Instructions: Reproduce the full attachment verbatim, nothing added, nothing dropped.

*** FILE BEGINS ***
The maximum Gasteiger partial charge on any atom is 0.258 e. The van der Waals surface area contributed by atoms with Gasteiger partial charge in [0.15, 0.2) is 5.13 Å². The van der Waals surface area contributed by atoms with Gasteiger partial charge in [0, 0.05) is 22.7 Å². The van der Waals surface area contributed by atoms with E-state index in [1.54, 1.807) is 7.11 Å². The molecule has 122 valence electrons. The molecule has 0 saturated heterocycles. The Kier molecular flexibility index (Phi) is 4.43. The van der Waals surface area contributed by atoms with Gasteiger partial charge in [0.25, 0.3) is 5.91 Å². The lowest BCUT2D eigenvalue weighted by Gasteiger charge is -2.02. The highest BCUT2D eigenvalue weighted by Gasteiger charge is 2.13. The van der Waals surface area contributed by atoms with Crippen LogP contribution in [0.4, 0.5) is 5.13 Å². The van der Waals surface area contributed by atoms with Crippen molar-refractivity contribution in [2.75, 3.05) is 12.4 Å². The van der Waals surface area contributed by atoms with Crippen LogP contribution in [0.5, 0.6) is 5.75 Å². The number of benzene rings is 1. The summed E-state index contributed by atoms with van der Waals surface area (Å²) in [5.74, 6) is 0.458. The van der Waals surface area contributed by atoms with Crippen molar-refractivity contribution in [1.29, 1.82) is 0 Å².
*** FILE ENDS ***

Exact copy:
The maximum Gasteiger partial charge on any atom is 0.258 e. The van der Waals surface area contributed by atoms with Gasteiger partial charge in [0.15, 0.2) is 5.13 Å². The van der Waals surface area contributed by atoms with Gasteiger partial charge in [0, 0.05) is 22.7 Å². The van der Waals surface area contributed by atoms with E-state index in [1.54, 1.807) is 7.11 Å². The molecule has 122 valence electrons. The molecule has 0 saturated heterocycles. The Kier molecular flexibility index (Phi) is 4.43. The van der Waals surface area contributed by atoms with Gasteiger partial charge in [0.25, 0.3) is 5.91 Å². The lowest BCUT2D eigenvalue weighted by Gasteiger charge is -2.02. The highest BCUT2D eigenvalue weighted by Gasteiger charge is 2.13. The van der Waals surface area contributed by atoms with Crippen LogP contribution in [0.4, 0.5) is 5.13 Å². The van der Waals surface area contributed by atoms with Crippen molar-refractivity contribution in [2.75, 3.05) is 12.4 Å². The van der Waals surface area contributed by atoms with Crippen LogP contribution in [0.5, 0.6) is 5.75 Å². The number of benzene rings is 1. The summed E-state index contributed by atoms with van der Waals surface area (Å²) in [5.74, 6) is 0.458. The van der Waals surface area contributed by atoms with Crippen molar-refractivity contribution in [1.29, 1.82) is 0 Å².